The Red Sox have been firing on all cylinders of late, but they’ll have to live without their $142 million left fielder for at least the next 15 days.
Michael Silverman of the Boston Herald reports that Carl Crawford was placed on the 15-day disabled list with a strained left hamstring. Crawford suffered the injury in the first inning of last night’s game against the Brewers while beating out an infield single.
Red Sox manager Terry Francona called the decision a “no-brainer” after the team’s medical staff determined that Crawford would need to miss 10-14 days with a Grade 1 strain. Josh Reddick has been called up in a corresponding roster move and will likely share playing time in left field with Darnell McDonald, Mike Cameron and Drew Sutton during Crawford’s absence.
Crawford is batting .243/.275/.384 with six homers, 31 RBI and eight stolen bases over his first 277 plate appearances this season. While his overall numbers are underwhelming, he is batting .295 with a .794 OPS since the start of May.
Aaron Boone has no experience as a coach or a manager at any level. As such, some have speculated that he’d hire a more seasoned hand as his bench coach as he begins his first season as Yankees manager. Someone like, say, Eric Wedge, who was a candidate for the job Boone got and who once managed Boone in Cleveland.
Nope. According to MLB.com’s Mark Feinsand, he’s going with Josh Bard.
Bard, 39, was a teammate of Boone’s with the Indians in 2005. He’s not without coaching experience, having spent the last two seasons as the Dodgers’ bullpen coach, but he’s not that Gene Lamont/Don Zimmer-type we often see in the bench coach role.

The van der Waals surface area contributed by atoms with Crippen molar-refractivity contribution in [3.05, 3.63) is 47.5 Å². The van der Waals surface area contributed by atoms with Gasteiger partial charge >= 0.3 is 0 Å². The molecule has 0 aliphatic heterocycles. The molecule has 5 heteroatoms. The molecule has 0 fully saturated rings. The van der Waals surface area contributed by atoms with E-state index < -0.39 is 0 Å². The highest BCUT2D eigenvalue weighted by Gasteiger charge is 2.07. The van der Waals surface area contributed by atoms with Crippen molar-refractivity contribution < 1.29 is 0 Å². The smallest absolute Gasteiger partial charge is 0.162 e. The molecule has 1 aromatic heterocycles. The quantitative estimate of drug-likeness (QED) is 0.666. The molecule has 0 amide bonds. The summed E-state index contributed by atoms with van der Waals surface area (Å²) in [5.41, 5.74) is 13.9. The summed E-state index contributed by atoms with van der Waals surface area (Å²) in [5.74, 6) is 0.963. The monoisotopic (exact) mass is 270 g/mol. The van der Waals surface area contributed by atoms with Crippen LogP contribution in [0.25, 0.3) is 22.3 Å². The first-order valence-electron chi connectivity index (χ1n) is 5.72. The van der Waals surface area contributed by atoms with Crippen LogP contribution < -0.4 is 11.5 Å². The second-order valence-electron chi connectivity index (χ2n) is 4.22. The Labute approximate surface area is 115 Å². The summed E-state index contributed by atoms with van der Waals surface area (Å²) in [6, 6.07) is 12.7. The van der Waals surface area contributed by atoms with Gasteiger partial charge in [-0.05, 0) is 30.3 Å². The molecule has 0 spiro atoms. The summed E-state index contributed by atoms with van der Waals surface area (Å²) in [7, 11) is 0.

Which is fine because different managers want different things from their bench coach. Some are strategy guys, helping with in-game decision making. Others are relationship guys who help managers understand all of the dynamics of the clubhouse while they’re worrying more about lineups and stuff. Others are trust guys, who can serve as the manager’s sounding board, among other things. Some are combinations of all of these things. As Feinsand notes in his story, Boone said at his introductory press conference that he’s looking for this:
“I want smart sitting next to me. I want confidence sitting next to me. I want a guy who can walk out into that room and as I talk about relationships I expect to have with my players, I expect that even to be more so with my coaching staff. Whether that is a guy with all kinds of experience or little experience. I am not concerned about that.”